Kel McGowan is Kelligrafie
Finished my book early this week. It's The Summer Book by Tove Jansson. Originally written in Swedish. According to the foreword in the edition I read, it is considered a modern classic and has never been out of print in Scandinavia. But then again I don't understand how a lot of so-called 'classics' receive that title.
Nothing really happens. It's set on a small island, or set of islands (it's a little unclear at times), during summer and follows Sophia and her grandmother mainly and the 'adventures' they have. In the mean time her father is invisibly 'working' or doing something - that is certainly never made clear.
The book was written after Jansson's mother had just died and after reading the foreword I think there's certainly some biographical elements to the book.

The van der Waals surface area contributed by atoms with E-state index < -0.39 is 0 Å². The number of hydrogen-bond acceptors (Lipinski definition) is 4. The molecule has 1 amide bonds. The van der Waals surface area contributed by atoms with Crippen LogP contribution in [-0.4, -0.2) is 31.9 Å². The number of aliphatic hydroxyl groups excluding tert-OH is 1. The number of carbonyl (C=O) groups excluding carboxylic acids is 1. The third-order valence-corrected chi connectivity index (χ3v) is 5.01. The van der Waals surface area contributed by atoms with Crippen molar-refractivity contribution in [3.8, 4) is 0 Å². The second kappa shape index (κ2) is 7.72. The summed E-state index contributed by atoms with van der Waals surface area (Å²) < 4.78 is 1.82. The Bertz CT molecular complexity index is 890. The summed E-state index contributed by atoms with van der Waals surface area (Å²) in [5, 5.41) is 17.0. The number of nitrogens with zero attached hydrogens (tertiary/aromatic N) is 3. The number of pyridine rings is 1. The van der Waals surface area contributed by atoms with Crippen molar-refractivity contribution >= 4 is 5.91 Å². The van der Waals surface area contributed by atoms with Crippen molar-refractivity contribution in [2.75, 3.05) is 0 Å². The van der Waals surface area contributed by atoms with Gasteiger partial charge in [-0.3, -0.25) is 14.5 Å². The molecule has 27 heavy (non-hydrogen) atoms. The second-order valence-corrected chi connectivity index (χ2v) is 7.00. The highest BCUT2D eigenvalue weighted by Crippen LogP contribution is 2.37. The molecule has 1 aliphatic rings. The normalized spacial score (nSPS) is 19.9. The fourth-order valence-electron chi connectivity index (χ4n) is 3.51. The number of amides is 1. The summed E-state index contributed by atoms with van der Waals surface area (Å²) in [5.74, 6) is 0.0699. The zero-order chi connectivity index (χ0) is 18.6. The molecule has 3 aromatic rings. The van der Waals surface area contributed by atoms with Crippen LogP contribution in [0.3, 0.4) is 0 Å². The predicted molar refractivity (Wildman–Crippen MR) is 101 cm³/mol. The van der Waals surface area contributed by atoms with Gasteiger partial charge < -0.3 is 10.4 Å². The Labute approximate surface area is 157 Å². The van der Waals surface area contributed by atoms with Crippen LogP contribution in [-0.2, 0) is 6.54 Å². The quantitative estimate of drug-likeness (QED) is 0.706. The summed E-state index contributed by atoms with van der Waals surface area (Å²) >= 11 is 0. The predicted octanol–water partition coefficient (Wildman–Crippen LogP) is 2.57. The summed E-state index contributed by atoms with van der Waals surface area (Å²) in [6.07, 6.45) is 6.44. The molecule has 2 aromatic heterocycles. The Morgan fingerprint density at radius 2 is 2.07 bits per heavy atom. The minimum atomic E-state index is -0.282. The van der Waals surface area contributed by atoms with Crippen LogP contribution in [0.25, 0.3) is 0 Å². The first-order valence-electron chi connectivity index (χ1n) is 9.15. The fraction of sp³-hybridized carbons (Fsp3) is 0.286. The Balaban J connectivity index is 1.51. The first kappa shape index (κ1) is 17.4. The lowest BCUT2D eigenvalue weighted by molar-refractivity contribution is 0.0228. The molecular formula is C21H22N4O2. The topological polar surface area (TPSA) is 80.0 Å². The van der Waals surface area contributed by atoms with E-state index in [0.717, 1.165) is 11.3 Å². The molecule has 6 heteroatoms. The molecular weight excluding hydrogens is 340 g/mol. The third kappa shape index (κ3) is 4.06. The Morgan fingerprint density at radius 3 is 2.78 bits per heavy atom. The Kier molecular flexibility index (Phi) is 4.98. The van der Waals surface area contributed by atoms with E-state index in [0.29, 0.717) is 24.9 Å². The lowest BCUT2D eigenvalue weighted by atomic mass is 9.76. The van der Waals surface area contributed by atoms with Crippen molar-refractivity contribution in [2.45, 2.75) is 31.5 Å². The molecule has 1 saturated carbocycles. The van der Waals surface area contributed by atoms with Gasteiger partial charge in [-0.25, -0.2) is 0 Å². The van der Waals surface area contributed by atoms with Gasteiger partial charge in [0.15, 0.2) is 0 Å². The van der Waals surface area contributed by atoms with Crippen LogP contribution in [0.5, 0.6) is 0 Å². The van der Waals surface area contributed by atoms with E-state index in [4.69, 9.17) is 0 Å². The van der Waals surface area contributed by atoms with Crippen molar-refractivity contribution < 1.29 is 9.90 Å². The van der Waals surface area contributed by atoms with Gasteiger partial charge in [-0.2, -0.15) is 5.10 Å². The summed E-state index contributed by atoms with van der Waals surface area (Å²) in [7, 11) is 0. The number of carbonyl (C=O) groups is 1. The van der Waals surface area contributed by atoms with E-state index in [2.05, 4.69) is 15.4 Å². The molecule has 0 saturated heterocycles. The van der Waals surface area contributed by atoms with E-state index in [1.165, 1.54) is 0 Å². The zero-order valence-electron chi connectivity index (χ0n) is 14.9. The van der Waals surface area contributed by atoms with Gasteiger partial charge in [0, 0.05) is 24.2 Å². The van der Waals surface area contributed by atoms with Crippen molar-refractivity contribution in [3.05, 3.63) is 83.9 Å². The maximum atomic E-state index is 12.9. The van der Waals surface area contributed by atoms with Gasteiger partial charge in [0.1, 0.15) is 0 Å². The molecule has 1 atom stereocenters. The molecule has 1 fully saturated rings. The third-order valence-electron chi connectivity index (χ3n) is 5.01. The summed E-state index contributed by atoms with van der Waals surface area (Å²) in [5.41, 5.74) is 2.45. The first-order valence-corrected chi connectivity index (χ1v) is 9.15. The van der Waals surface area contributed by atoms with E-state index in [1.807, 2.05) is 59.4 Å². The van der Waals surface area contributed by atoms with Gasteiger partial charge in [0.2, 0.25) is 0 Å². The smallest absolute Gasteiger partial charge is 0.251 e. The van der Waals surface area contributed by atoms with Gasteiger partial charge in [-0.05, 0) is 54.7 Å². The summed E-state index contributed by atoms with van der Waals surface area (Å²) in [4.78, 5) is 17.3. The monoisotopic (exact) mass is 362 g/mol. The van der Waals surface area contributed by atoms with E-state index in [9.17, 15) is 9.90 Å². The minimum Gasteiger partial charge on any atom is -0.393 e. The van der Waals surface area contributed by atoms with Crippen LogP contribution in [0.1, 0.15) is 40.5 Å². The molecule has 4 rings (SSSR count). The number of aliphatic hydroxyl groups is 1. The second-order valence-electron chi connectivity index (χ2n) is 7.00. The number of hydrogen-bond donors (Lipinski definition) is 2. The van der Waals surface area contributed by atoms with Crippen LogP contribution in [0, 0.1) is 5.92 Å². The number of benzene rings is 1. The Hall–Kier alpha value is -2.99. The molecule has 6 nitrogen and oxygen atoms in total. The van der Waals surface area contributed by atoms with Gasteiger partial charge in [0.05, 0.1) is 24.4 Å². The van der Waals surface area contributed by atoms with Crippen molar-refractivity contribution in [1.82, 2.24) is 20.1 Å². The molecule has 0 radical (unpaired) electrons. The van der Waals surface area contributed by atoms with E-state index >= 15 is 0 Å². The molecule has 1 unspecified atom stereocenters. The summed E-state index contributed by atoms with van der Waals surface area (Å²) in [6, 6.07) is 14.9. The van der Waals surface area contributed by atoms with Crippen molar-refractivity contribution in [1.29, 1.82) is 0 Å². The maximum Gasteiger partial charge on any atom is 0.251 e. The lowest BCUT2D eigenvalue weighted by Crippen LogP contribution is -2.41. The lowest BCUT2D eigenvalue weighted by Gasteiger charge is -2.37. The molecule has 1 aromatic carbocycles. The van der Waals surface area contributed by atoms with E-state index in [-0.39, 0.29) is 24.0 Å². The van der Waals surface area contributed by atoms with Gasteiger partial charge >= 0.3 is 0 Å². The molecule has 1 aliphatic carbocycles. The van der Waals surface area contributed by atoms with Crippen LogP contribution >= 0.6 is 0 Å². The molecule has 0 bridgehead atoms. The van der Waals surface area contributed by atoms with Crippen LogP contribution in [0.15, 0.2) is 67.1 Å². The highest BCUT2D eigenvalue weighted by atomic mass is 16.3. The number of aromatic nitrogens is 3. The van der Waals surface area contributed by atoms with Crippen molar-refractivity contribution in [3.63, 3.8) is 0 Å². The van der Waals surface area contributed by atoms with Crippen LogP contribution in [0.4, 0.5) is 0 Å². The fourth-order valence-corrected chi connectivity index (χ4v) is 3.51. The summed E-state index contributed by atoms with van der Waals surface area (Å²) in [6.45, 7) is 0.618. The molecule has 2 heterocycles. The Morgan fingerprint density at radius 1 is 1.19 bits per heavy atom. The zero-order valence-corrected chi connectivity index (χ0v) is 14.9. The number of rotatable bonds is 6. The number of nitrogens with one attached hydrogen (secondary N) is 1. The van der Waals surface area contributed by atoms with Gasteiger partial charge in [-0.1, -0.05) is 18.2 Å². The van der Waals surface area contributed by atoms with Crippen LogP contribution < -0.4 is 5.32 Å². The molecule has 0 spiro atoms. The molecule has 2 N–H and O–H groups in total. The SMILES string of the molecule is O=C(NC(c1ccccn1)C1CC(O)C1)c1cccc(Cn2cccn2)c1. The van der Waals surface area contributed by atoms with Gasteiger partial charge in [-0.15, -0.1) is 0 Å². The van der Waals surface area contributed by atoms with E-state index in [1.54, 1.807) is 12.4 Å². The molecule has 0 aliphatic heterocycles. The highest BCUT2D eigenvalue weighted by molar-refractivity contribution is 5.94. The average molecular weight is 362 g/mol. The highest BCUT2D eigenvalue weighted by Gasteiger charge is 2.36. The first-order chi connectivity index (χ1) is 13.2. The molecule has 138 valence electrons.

But if it sets out to convince that a summer on an island isn't boring, then I don't really think it achieves that goal. Visitors just randomly pop out of nowhere, with no explanation for why they're there. Events just happen and we get no information as to why they're happening. It's almost as if Jansson just assumes that the world has explicit knowledge of the islanders' way of life and skips on the details we could actually do with.
Sophia is quite reminiscent of the children from Charlie And The Chocolate Factory. At times she's remarkably bratty and unlikeable. And the conversations between Sophia and her grandmother can be quite confusing. I think this is where the 'lost in translation' is really apparent.
Maybe if I was Swedish or at least Scandinavian, I would appreciate this more. But it's a bit lost on this English girl!
File under: Kelligrafie, book review, The Summer Book, Tove Jansson